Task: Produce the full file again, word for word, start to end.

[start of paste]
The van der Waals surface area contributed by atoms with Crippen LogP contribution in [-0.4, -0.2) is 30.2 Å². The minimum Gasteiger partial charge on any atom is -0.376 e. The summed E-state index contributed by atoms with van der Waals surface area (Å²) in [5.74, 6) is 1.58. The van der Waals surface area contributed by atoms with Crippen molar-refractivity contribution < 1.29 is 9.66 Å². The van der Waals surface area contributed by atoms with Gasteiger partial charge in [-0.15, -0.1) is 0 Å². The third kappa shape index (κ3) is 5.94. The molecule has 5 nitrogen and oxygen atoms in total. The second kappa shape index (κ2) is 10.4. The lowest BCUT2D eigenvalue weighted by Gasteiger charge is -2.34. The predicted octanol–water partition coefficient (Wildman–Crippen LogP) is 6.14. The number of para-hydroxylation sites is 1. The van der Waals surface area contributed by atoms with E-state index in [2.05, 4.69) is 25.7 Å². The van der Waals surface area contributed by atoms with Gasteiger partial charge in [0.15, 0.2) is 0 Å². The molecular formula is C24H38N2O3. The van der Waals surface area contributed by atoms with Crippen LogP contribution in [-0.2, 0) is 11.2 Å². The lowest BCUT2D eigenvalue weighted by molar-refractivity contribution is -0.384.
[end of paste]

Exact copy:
The van der Waals surface area contributed by atoms with Crippen LogP contribution in [-0.4, -0.2) is 30.2 Å². The minimum Gasteiger partial charge on any atom is -0.376 e. The summed E-state index contributed by atoms with van der Waals surface area (Å²) in [5.74, 6) is 1.58. The van der Waals surface area contributed by atoms with Crippen molar-refractivity contribution < 1.29 is 9.66 Å². The van der Waals surface area contributed by atoms with Gasteiger partial charge in [-0.15, -0.1) is 0 Å². The third kappa shape index (κ3) is 5.94. The molecule has 5 nitrogen and oxygen atoms in total. The second kappa shape index (κ2) is 10.4. The lowest BCUT2D eigenvalue weighted by Gasteiger charge is -2.34. The predicted octanol–water partition coefficient (Wildman–Crippen LogP) is 6.14. The number of para-hydroxylation sites is 1. The van der Waals surface area contributed by atoms with E-state index in [2.05, 4.69) is 25.7 Å². The van der Waals surface area contributed by atoms with Gasteiger partial charge in [0.15, 0.2) is 0 Å². The molecular formula is C24H38N2O3. The van der Waals surface area contributed by atoms with Crippen LogP contribution in [-0.2, 0) is 11.2 Å². The lowest BCUT2D eigenvalue weighted by molar-refractivity contribution is -0.384.